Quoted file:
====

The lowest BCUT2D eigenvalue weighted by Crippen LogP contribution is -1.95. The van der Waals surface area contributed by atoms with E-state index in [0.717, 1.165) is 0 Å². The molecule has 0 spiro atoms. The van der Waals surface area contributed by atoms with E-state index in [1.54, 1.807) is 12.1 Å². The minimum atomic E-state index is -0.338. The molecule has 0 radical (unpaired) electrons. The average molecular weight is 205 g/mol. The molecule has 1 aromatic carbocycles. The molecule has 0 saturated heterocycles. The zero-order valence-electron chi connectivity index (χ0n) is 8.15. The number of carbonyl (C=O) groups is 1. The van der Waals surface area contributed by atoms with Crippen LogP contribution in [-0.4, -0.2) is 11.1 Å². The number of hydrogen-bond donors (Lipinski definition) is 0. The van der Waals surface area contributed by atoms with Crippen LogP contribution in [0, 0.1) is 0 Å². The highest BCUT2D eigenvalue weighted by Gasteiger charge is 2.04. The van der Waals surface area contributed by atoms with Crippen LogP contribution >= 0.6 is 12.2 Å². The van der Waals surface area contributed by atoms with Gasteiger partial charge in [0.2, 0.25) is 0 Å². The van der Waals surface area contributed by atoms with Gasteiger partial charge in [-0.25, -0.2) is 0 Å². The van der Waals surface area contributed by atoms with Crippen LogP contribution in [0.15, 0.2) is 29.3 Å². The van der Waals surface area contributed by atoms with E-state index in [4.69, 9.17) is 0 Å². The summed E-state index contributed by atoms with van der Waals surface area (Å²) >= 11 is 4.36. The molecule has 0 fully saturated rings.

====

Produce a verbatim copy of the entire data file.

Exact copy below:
The lowest BCUT2D eigenvalue weighted by Crippen LogP contribution is -1.95. The van der Waals surface area contributed by atoms with E-state index in [0.717, 1.165) is 0 Å². The molecule has 0 spiro atoms. The van der Waals surface area contributed by atoms with E-state index in [1.54, 1.807) is 12.1 Å². The minimum atomic E-state index is -0.338. The molecule has 0 radical (unpaired) electrons. The average molecular weight is 205 g/mol. The molecule has 1 aromatic carbocycles. The molecule has 0 saturated heterocycles. The zero-order valence-electron chi connectivity index (χ0n) is 8.15. The number of carbonyl (C=O) groups is 1. The van der Waals surface area contributed by atoms with Crippen LogP contribution in [-0.4, -0.2) is 11.1 Å². The number of hydrogen-bond donors (Lipinski definition) is 0. The van der Waals surface area contributed by atoms with Crippen LogP contribution in [0, 0.1) is 0 Å². The highest BCUT2D eigenvalue weighted by Gasteiger charge is 2.04. The van der Waals surface area contributed by atoms with Crippen LogP contribution >= 0.6 is 12.2 Å². The van der Waals surface area contributed by atoms with Gasteiger partial charge in [0.2, 0.25) is 0 Å². The van der Waals surface area contributed by atoms with Gasteiger partial charge in [-0.25, -0.2) is 0 Å². The van der Waals surface area contributed by atoms with Crippen LogP contribution in [0.15, 0.2) is 29.3 Å². The van der Waals surface area contributed by atoms with E-state index in [4.69, 9.17) is 0 Å². The summed E-state index contributed by atoms with van der Waals surface area (Å²) >= 11 is 4.36. The molecule has 0 fully saturated rings.